Don’t Follow These 5 Pieces of Bad Home-Buying Advice

Here are five pieces of bad home-buying advice you should avoid. 

Recently, I read an article titled, “5 Pieces of Outdated Home-Buying Advice Your Parents Might Give You.” I thought it had some pretty interesting things to say, and I’d like to give you my two cents on it: 

1. Don’t pay the full price on your initial offer. This strategy might make sense in a buyer’s market or even a balanced market, but we are living through a strong seller’s market right now. You may have heard things are cooling off, but this just means it takes two weeks to sell a home instead of one. In a strong market like ours, put your best offer forward immediately. You don’t want to lose out on a great home. 

2. When you check out a property, don’t let the Realtor know you like it. This one is pretty backward. In reality, you’ll probably look at homes with your agent, not the listing agent, and the sellers usually aren’t in the house while you look at it. If you are alone in the home with your agent, make sure you’re honest with them about what you think. Our job is to get you what you want, so the better you communicate, the easier it is for us to get you a great deal.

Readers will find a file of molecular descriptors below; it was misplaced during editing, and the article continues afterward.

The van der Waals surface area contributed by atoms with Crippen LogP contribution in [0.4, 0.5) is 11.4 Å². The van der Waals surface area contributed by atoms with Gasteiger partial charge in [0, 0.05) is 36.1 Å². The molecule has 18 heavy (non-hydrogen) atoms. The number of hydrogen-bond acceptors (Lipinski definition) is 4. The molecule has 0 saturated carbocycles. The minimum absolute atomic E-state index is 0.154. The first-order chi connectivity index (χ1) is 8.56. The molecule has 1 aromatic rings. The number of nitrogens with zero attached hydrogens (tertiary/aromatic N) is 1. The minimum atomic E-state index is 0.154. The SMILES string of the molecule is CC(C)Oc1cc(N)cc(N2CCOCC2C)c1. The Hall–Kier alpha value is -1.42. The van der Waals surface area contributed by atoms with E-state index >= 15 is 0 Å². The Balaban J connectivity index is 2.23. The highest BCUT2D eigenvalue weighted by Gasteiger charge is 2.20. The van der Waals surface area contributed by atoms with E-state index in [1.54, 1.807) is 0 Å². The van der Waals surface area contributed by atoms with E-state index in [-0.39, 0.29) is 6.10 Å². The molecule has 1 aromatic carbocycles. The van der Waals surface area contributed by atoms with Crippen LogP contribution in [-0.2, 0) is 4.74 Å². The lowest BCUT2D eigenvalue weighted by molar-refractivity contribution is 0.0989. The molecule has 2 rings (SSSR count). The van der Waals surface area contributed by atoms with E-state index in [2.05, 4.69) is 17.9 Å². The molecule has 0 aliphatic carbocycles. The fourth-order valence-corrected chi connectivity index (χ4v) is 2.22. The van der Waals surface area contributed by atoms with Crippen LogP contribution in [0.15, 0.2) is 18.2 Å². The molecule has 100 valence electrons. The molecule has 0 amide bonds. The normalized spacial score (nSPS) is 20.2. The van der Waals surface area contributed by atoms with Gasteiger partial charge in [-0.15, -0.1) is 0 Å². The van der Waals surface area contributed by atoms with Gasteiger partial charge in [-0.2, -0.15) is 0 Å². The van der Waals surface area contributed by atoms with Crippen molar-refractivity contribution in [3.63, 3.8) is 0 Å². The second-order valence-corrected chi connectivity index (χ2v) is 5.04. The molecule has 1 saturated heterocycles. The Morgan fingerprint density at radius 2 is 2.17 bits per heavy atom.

"The better you communicate with your agent, the more likely we are to get you a great deal."

3. Buy something you can see yourself living in for years. I used to give this advice to my clients, but now I’m rethinking it, especially for first-time buyers. As with most things in real estate, the truth is that it depends on your situation. For young people, it might be a good idea to buy a starter home to ensure financial security and grow your investments. Recently, I was working with a couple who started out looking for their “forever” home, but we pivoted to a starter home. They plan to turn it into a rental in a few years, and the income they make on that will help them pay their next mortgage.

4. You need a 20% down payment. This has never been more wrong. In today’s world, there are plenty of options that don’t require 20% down. It is true that your mortgage payments will be higher, but it’s like I said before: What’s right for you depends on your situation. It could make sense for you to put less money down so that you can build equity sooner.

5. Use the same lender we used! Lenders are not one-size-fits-all. While interest rates probably won’t change much between lenders, their fees will. Make sure to shop around and find the right lender for you. Don’t worry about your FICO score; they take into account that you’re shopping around. 

If you have any questions about today’s topic, please call or email me. I am always willing to answer any questions you might have. I look forward to hearing from you!

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